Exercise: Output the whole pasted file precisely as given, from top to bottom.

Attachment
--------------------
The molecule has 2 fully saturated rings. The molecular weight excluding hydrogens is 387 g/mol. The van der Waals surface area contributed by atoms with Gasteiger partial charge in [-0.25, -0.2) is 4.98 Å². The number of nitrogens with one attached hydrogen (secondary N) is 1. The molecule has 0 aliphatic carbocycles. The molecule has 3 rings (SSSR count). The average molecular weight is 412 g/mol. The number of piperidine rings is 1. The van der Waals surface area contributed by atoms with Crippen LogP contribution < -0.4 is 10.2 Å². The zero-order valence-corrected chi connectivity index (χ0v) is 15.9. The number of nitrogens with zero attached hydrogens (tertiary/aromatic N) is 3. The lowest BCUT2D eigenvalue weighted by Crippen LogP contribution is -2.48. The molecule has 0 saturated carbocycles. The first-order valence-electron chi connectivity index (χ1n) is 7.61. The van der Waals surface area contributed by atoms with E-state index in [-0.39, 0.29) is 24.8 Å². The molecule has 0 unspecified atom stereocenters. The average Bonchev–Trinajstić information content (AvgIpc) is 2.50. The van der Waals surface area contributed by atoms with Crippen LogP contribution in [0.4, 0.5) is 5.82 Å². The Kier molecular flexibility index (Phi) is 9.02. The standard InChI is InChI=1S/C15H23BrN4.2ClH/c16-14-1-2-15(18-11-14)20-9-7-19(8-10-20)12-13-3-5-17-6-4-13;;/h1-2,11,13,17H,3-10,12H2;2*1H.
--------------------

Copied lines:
The molecule has 2 fully saturated rings. The molecular weight excluding hydrogens is 387 g/mol. The van der Waals surface area contributed by atoms with Gasteiger partial charge in [-0.25, -0.2) is 4.98 Å². The number of nitrogens with one attached hydrogen (secondary N) is 1. The molecule has 0 aliphatic carbocycles. The molecule has 3 rings (SSSR count). The average molecular weight is 412 g/mol. The number of piperidine rings is 1. The van der Waals surface area contributed by atoms with Crippen LogP contribution < -0.4 is 10.2 Å². The zero-order valence-corrected chi connectivity index (χ0v) is 15.9. The number of nitrogens with zero attached hydrogens (tertiary/aromatic N) is 3. The lowest BCUT2D eigenvalue weighted by Crippen LogP contribution is -2.48. The molecule has 0 saturated carbocycles. The first-order valence-electron chi connectivity index (χ1n) is 7.61. The van der Waals surface area contributed by atoms with E-state index in [-0.39, 0.29) is 24.8 Å². The molecule has 0 unspecified atom stereocenters. The average Bonchev–Trinajstić information content (AvgIpc) is 2.50. The van der Waals surface area contributed by atoms with Crippen LogP contribution in [0.4, 0.5) is 5.82 Å². The Kier molecular flexibility index (Phi) is 9.02. The standard InChI is InChI=1S/C15H23BrN4.2ClH/c16-14-1-2-15(18-11-14)20-9-7-19(8-10-20)12-13-3-5-17-6-4-13;;/h1-2,11,13,17H,3-10,12H2;2*1H.